Established back in 1837, Hermes is mostly known for its high-quality, premium-priced leather goods. However, the French company has recently moved full-speed ahead into the “real” watchmaking business. Marking its 175th anniversary, the company has not only redesigned its elegant Dressage family but also introduced what it calls its “first in-house movement,” which is aptly named H1837. Installed inside the new Hermes Dressage 1837 in its most basic form, the caliber is nevertheless ready to power much more complicated watches, including even those sporting so-called “grand complications”: perpetual calendars and minute repeaters, just to name a few. All they need is just a few fairly simple add-on modules.
The movement is produced together with Hermes’ long-standing partner Vaucher Manufacture Fleurier (the Swiss-based maker of blank calibers, for example, supplied a self-winding movement for the last year’s Heure H Tres Grand designed for ladies.) Since you can’t just buy a great movement, re-decorate it, and call it “in-house”, I assume that Hermes has probably acquired a healthy share of the company to technically make it a subsidiary. It was probably a good investment, too, since VMF has vast experience when it comes to creating complex, yet efficient movements.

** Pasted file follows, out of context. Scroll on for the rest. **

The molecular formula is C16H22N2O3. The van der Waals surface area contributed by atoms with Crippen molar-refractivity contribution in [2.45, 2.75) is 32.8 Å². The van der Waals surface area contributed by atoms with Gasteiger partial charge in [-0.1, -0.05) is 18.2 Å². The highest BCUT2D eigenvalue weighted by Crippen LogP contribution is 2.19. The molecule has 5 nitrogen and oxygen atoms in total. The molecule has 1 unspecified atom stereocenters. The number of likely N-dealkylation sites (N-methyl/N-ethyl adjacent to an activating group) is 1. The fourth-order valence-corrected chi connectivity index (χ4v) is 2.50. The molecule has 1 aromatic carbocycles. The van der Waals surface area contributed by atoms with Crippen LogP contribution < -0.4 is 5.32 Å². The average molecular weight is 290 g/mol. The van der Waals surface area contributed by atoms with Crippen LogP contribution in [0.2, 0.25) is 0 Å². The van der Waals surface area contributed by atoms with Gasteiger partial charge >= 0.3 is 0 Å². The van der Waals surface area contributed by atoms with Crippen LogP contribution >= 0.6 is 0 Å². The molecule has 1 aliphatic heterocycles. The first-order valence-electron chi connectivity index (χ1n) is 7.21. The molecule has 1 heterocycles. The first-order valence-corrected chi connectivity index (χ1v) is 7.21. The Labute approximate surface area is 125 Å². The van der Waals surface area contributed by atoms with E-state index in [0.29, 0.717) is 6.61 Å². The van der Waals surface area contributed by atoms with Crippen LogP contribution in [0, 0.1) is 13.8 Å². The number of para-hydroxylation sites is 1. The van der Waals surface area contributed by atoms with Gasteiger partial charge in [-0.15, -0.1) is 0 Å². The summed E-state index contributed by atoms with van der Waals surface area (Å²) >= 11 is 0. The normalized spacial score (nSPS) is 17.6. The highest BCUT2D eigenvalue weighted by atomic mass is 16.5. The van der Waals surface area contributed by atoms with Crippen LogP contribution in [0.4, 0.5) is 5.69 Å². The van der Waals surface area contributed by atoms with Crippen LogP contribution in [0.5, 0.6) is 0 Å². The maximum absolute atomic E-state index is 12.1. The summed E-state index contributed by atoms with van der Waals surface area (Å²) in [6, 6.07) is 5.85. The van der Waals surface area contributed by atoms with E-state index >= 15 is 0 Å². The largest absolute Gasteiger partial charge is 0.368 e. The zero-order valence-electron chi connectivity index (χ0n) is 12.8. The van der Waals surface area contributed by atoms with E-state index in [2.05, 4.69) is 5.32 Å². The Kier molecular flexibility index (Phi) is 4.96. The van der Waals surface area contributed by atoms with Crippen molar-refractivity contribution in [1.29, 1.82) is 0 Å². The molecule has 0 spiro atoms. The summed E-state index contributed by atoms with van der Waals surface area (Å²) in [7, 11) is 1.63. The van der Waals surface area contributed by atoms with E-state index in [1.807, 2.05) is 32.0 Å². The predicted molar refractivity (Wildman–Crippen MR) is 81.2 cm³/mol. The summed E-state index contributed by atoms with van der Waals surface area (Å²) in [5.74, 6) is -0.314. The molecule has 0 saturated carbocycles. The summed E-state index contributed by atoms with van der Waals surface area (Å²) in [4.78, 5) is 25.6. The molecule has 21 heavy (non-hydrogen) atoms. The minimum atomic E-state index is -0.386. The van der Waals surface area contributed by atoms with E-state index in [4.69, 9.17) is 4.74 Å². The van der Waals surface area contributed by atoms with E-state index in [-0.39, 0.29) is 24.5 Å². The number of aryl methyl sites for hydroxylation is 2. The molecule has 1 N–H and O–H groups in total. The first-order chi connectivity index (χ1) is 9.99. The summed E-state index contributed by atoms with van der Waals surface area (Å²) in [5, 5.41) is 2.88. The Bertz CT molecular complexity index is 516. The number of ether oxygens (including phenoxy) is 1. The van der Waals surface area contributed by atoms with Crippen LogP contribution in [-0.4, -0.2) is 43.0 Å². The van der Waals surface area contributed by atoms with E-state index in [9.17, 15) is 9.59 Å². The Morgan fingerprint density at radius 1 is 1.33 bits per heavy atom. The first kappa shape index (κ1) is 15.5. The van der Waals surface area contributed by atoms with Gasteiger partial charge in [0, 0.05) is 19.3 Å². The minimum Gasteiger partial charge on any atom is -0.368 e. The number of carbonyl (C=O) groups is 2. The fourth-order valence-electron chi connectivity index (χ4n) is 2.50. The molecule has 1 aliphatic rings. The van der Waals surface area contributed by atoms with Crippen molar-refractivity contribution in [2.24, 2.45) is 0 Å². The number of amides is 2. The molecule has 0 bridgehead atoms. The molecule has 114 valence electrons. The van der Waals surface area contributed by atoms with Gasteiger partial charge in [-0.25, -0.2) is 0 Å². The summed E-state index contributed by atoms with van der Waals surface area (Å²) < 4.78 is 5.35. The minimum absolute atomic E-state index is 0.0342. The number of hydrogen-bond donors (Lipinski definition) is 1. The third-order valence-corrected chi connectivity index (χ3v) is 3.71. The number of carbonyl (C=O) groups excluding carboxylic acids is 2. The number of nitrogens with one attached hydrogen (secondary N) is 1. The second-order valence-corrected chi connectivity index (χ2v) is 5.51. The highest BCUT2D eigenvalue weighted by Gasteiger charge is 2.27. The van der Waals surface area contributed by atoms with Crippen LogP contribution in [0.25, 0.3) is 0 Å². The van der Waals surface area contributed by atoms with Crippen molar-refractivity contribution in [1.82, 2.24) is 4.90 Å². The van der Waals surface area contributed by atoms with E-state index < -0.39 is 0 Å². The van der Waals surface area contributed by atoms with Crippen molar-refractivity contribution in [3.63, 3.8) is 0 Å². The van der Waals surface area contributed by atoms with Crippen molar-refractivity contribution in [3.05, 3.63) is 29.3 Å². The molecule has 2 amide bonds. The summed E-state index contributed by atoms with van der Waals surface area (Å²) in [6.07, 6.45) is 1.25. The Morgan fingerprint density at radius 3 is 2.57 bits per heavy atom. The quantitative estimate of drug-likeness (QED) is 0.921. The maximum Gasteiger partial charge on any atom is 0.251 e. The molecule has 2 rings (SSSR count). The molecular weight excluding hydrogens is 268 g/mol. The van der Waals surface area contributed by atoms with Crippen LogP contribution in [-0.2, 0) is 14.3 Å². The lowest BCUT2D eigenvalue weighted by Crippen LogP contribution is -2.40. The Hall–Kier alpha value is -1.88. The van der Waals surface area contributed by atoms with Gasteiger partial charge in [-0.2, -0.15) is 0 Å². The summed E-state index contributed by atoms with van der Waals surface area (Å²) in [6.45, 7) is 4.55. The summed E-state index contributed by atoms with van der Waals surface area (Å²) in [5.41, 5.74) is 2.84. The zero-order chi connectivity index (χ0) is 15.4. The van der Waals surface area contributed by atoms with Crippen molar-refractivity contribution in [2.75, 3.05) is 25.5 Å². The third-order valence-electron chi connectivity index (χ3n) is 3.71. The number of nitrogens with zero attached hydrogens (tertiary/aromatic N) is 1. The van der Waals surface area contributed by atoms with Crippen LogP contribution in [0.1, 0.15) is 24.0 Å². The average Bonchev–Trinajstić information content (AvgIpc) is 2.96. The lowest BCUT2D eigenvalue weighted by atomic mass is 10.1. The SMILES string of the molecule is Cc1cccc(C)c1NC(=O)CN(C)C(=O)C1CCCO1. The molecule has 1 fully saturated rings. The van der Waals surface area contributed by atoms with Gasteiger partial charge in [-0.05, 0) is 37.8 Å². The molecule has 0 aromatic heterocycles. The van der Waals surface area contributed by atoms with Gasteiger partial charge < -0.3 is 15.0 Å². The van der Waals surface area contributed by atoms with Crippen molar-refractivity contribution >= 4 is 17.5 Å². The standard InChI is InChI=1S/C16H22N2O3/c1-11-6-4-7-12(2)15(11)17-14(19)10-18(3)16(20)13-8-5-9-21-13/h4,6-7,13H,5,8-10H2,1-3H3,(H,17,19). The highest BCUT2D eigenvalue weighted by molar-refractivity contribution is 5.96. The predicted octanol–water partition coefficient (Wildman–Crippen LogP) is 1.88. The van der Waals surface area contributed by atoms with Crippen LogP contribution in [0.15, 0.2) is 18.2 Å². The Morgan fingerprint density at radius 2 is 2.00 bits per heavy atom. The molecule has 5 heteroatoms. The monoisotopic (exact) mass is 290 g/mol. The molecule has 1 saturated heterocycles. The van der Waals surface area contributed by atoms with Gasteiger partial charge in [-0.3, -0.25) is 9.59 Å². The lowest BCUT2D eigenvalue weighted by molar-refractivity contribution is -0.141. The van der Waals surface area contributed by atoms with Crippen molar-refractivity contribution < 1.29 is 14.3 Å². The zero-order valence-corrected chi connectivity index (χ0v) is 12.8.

Comprising 193 parts, beating at standard 28,800 vibrations per hour, and built on 28 jewels, the new base movement features a double-barrel mainspring design and is capable of running for a minimum of 50 hours after being fully wound and taken off the wrist.
Although the reliability of the movement is still to pass the test of time, it is a pleasure to note that the caliber H1837 (and the watch that it powers) has successfully passed a strict Fleurier Quality Foundation (FQF) certification that conducts a series of life-like stress-tests making sure that it won’t break down from a minor hit.
As to the timekeeper itself, it looks like an evolutionary step in developing the nine-year-old Dressage collection that we have first seen back in 2003.
Featuring even more elegant curves and planes that alternate brushed and polished surfaces, but sporting virtually the same dimensions, the Dressage 1837 has also acquired a slightly thinner bezel giving more real estate for the beautifully decorated dial.
Available both in opaline silver and black, the dial features the traditional stamped vertical striping in its center and sports a pair of dauphine-shaped open-worked hands.
Depending on the metal of the case, the hands (as well as the eight hour-markers and three raised Arabic numerals) come either rhodium-plated or in dressier rose gold.
There will also be another version that will arrive sans the small-seconds indicator but will sport a simple calendar.
Hermes Dressage 1837 specification
Price: $10,600 (version in stainless steel)
Movement: Automatic, Vaucher Manufacture caliber H1837, in-house, Swiss Made
Number of jewels: 28
Movement frequency: 28,800 vph
Movement decoration: H-pattern on bridges, plates, and oscillating weight
Functions: Hours, minutes, small seconds
Power reserve: 50 hours
Case: Stainless steel or 18-karat rose gold
Bezel shape: Round
Dimensions: 38.40 mm x 40.50 mm
Dial: Opaline silver or Black
Hour markers: Applied
Hands: Open-worked, dauphine-shaped
Water resistance: 50 meters
Strap: Matt Havana alligator strap; matt black alligator leather strap or stainless steel bracelet